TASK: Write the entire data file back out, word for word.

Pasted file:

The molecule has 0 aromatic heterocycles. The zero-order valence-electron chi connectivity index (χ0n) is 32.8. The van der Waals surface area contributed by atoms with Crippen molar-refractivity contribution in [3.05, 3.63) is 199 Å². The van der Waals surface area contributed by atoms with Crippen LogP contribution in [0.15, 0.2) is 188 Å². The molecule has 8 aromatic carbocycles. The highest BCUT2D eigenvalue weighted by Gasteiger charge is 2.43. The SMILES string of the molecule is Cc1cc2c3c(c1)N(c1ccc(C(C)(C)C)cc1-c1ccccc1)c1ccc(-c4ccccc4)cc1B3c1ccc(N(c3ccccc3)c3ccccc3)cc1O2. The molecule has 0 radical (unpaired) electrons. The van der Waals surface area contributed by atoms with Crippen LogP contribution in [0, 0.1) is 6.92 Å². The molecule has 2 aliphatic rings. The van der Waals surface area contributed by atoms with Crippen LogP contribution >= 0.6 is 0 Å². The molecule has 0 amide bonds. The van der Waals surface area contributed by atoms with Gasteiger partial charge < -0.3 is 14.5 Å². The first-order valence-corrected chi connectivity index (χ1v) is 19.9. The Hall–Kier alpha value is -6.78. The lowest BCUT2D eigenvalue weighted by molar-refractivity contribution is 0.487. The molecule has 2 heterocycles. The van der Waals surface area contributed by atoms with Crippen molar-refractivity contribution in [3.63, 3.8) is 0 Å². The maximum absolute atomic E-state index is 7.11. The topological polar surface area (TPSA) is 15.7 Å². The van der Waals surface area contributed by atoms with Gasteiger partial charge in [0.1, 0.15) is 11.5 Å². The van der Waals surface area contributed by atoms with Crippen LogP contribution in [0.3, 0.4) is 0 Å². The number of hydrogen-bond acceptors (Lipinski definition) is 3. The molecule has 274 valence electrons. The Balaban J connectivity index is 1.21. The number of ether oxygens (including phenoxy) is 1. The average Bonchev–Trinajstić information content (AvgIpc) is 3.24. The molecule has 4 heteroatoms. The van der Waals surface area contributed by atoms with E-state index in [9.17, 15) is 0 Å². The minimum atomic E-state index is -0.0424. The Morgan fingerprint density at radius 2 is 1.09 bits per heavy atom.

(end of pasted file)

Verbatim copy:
The molecule has 0 aromatic heterocycles. The zero-order valence-electron chi connectivity index (χ0n) is 32.8. The van der Waals surface area contributed by atoms with Crippen molar-refractivity contribution in [3.05, 3.63) is 199 Å². The van der Waals surface area contributed by atoms with Crippen LogP contribution in [0.15, 0.2) is 188 Å². The molecule has 8 aromatic carbocycles. The highest BCUT2D eigenvalue weighted by Gasteiger charge is 2.43. The SMILES string of the molecule is Cc1cc2c3c(c1)N(c1ccc(C(C)(C)C)cc1-c1ccccc1)c1ccc(-c4ccccc4)cc1B3c1ccc(N(c3ccccc3)c3ccccc3)cc1O2. The molecule has 0 radical (unpaired) electrons. The van der Waals surface area contributed by atoms with Crippen LogP contribution in [0, 0.1) is 6.92 Å². The molecule has 2 aliphatic rings. The van der Waals surface area contributed by atoms with Crippen LogP contribution >= 0.6 is 0 Å². The molecule has 0 amide bonds. The van der Waals surface area contributed by atoms with Gasteiger partial charge < -0.3 is 14.5 Å². The first-order valence-corrected chi connectivity index (χ1v) is 19.9. The Hall–Kier alpha value is -6.78. The lowest BCUT2D eigenvalue weighted by molar-refractivity contribution is 0.487. The molecule has 2 heterocycles. The van der Waals surface area contributed by atoms with Crippen molar-refractivity contribution in [3.63, 3.8) is 0 Å². The maximum absolute atomic E-state index is 7.11. The topological polar surface area (TPSA) is 15.7 Å². The van der Waals surface area contributed by atoms with Gasteiger partial charge in [0.1, 0.15) is 11.5 Å². The van der Waals surface area contributed by atoms with Crippen LogP contribution in [0.3, 0.4) is 0 Å². The number of hydrogen-bond acceptors (Lipinski definition) is 3. The molecule has 274 valence electrons. The Balaban J connectivity index is 1.21. The number of ether oxygens (including phenoxy) is 1. The average Bonchev–Trinajstić information content (AvgIpc) is 3.24. The molecule has 4 heteroatoms. The van der Waals surface area contributed by atoms with E-state index in [9.17, 15) is 0 Å². The minimum atomic E-state index is -0.0424. The Morgan fingerprint density at radius 2 is 1.09 bits per heavy atom.